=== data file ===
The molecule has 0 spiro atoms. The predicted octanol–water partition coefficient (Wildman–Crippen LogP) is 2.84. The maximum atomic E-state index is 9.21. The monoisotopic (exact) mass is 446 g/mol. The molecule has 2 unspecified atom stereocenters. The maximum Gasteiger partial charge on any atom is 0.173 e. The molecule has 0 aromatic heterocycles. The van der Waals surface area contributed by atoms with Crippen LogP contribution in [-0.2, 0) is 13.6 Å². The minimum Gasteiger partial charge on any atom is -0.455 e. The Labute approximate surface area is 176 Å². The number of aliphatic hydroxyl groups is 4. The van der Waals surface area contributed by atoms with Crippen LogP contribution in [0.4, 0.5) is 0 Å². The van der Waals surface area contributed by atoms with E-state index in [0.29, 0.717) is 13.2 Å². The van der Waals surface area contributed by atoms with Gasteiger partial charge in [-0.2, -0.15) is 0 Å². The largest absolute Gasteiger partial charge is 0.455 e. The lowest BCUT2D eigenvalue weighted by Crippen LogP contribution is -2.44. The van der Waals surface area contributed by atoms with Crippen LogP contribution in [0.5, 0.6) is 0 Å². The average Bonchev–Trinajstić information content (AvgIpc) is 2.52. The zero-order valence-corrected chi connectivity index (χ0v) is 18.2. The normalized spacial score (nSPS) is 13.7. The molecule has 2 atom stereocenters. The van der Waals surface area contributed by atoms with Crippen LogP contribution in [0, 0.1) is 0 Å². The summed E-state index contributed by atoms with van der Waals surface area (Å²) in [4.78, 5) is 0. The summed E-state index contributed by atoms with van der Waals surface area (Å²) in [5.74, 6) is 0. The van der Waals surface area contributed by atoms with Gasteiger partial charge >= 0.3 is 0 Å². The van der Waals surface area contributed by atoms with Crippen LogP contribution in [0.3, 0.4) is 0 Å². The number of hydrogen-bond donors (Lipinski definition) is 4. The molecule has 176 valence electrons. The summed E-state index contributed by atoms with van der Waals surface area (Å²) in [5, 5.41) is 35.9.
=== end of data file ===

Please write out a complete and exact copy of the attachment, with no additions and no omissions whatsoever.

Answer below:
The molecule has 0 spiro atoms. The predicted octanol–water partition coefficient (Wildman–Crippen LogP) is 2.84. The maximum atomic E-state index is 9.21. The monoisotopic (exact) mass is 446 g/mol. The molecule has 2 unspecified atom stereocenters. The maximum Gasteiger partial charge on any atom is 0.173 e. The molecule has 0 aromatic heterocycles. The van der Waals surface area contributed by atoms with Crippen LogP contribution in [-0.2, 0) is 13.6 Å². The minimum Gasteiger partial charge on any atom is -0.455 e. The Labute approximate surface area is 176 Å². The number of aliphatic hydroxyl groups is 4. The van der Waals surface area contributed by atoms with Crippen LogP contribution in [0.4, 0.5) is 0 Å². The van der Waals surface area contributed by atoms with E-state index in [0.29, 0.717) is 13.2 Å². The van der Waals surface area contributed by atoms with Gasteiger partial charge in [-0.2, -0.15) is 0 Å². The largest absolute Gasteiger partial charge is 0.455 e. The lowest BCUT2D eigenvalue weighted by Crippen LogP contribution is -2.44. The van der Waals surface area contributed by atoms with Crippen LogP contribution in [0.5, 0.6) is 0 Å². The average Bonchev–Trinajstić information content (AvgIpc) is 2.52. The zero-order valence-corrected chi connectivity index (χ0v) is 18.2. The normalized spacial score (nSPS) is 13.7. The molecule has 2 atom stereocenters. The van der Waals surface area contributed by atoms with Crippen LogP contribution in [0, 0.1) is 0 Å². The summed E-state index contributed by atoms with van der Waals surface area (Å²) in [4.78, 5) is 0. The summed E-state index contributed by atoms with van der Waals surface area (Å²) in [5.74, 6) is 0. The van der Waals surface area contributed by atoms with Gasteiger partial charge >= 0.3 is 0 Å². The van der Waals surface area contributed by atoms with Crippen LogP contribution in [0.3, 0.4) is 0 Å². The number of hydrogen-bond donors (Lipinski definition) is 4. The molecule has 176 valence electrons. The summed E-state index contributed by atoms with van der Waals surface area (Å²) in [5, 5.41) is 35.9.